– “Hello.” she said, offering me her hand. “I have heard much about you.” Then she corrected herself. “Teresa tell me much about you.” If Lena was learning to speak English, she had a lot of work to do, but her accent was quite appealing.

– “You too.” I said, shaking her hand. “I mean, Teresa has also told me about you.” Damn, I was having trouble concentrating. If her pretty face wasn’t enough of a distraction, she had long arms, and incredibly long legs. She made Eliza look like a hobbit.

Leo was no better. He just stared, with his mouth open. I gave him a nudge. “Let’s get the car unloaded.”

Eliza’s cottage was a very large 2 storey, 4 bedroom house, with an attached garage and a basement. It was more like a house than a cottage. Leo and I carried the beer downstairs, where there was a second fridge specifically for the chilling of sudsy beverages.

Upstairs, Teresa inspected the wines we had brought, and gave our selections the seal of approval. “Great job, guys.” she said.

Eliza was going through the liquor bottles. “White rum, dark rum, spiced rum … yeesh! Did you get enough rum?”

– “If you need more, we can make a liquor run tomorrow.” said Leo.

Eliza rolled her eyes. “I was being sarcastic.” she said.

– “So was I.” said Leo.

– “Can we do anything to help?” I volunteered.

– “We’ve got everything under control here.” said Teresa.

– “How about outside?” I asked Eliza. “Did you want the grass cut?”

– “That’s right. “answered Eliza. “You’ve been here for closing before. Sure, the grass needs to be cut this weekend. Might as well do it now, if you’re willing.”

– “I’ll help him.” said Leo.

We got the lawnmower out of the garage, and filled it up with gas.

– “Did you see that girl?” he said.

– “Lena? Pretty face, right?”

– “Face? I couldn’t see that high! Christ, her tits were over my head.” said Leo.

Eliza’s cottage sat on two acres of prime lakefront land. There was a copse of trees behind the house, but most of the grass was out front, between the house and the lake. There was a boathouse and a dock, and a large stone patio with a firepit and a massive barbecue. Overlooking that was a large deck, adjacent to the kitchen. Still, there was quite an expanse of grass to cut. It took us well over an hour, with Leo taking over about halfway. I used the trimmer while he finished up.

By the time we were done, we were both a bit sweaty. I realized then that with 11 people staying over, hot showers were not going to be easy to come by.

– “Feel like a swim?” I asked him.

– “You nuts? It’ll be fuckin’ freezing in there.”

I explained the shower issue. “Besides,” I said, “it’ll be a great way to wake up in the morning. Hell, we’ll have to go in tomorrow to get the dock out.”

– “Somebody will have to go in tomorrow.” said Leo. “Why do you assume that person is going to be me? Even if I have to go in, I can wait. For now, I’m grabbing a shower.”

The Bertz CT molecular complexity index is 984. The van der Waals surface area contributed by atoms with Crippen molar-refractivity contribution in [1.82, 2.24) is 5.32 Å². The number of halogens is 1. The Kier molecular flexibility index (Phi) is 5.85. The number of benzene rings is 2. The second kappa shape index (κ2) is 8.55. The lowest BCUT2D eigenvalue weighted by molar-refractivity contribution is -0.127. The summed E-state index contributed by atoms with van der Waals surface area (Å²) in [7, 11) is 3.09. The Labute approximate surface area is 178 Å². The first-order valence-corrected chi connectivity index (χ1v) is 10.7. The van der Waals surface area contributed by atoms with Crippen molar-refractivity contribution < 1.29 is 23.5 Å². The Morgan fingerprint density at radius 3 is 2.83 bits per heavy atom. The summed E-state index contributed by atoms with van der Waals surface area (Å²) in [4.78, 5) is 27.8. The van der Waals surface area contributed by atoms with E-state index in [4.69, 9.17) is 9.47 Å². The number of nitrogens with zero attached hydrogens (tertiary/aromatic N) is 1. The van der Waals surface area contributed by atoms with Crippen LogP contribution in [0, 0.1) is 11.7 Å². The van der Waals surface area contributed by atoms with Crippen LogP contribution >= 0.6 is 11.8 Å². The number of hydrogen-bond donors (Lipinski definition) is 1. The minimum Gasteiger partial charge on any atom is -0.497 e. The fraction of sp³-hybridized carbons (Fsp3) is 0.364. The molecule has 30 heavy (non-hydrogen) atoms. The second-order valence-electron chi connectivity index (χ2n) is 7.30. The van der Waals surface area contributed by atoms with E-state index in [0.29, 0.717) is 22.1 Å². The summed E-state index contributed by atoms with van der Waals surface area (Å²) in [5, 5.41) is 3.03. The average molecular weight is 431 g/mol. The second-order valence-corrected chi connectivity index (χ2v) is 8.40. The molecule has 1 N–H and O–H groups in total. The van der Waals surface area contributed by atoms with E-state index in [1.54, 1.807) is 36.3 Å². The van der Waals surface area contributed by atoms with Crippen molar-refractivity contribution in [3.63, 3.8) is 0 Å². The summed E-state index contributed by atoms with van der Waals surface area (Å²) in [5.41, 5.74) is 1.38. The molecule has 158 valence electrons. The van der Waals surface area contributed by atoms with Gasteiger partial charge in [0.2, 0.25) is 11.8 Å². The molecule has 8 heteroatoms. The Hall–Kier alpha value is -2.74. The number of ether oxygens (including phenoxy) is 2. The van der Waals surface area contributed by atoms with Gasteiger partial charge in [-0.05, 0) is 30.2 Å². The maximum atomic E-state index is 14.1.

Undeterred, I changed into shorts for swimming, and got my towel. There was no point in delaying the inevitable: I dove off the end of the dock. It was cold enough to make me catch my breath, but as I surfaced and began treading water, I realized that it wasn’t that bad. Our unseasonably warm summer had phased into an unusually warm autumn.

Teresa and Lena had heard the splash, and were standing on the deck when I emerged.

– “How is it?” called Teresa.

– “Better than I expected.” I told her. “Too cool for swimming, but a quick dip won’t cause heart failure.”

She laughed, and then translated for Lena. As I dried off, another car arrived. It was Craig, arriving with Ben. Eric was with them. I shook hands with all three, and thanked Craig for bringing Eric, as I had asked him to.

– “No problem. Glad to.” he replied.

– “Hope you’re ready to go, Colin.” said Ben. “Of course, I’m going to win this thing, but it’s always better if you make it a challenge.”

– “I’ll try my best.” I answered. I was never quite sure how to take Ben. In my humble opinion, he was an arrogant asshole. But others seemed to like him, so I might have been wrong.

 

https://lapetitemort17.wordpress.com/?p=264

 

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Another Life – Chapter 6

Marty was treating Caroline like the protagonist in a fucking Jane Austen novel – in another eight or nine years, he’d have progressed to holding her hand.

I had no problem with Caroline. Actually, I didn’t know her all that well. I’d been trying to stay away from her – and to keep her sisters with me – to give Marty some room. Lord knows what he was doing with it.

He kept asking me to go to their house with him – and I kept going. I asked myself why: really, I did. Maybe 60% of it was loyalty to my buddy. The rest? Fucked if I know.

Tanya was jailbait. Avoid at all costs. That didn’t mean that I was blind. She was funny, with a caustic sense of humor and a sharp tongue. Ron was probably right: one of these days she was going to turn into a proper little hottie. Couldn’t fault her taste in music, either.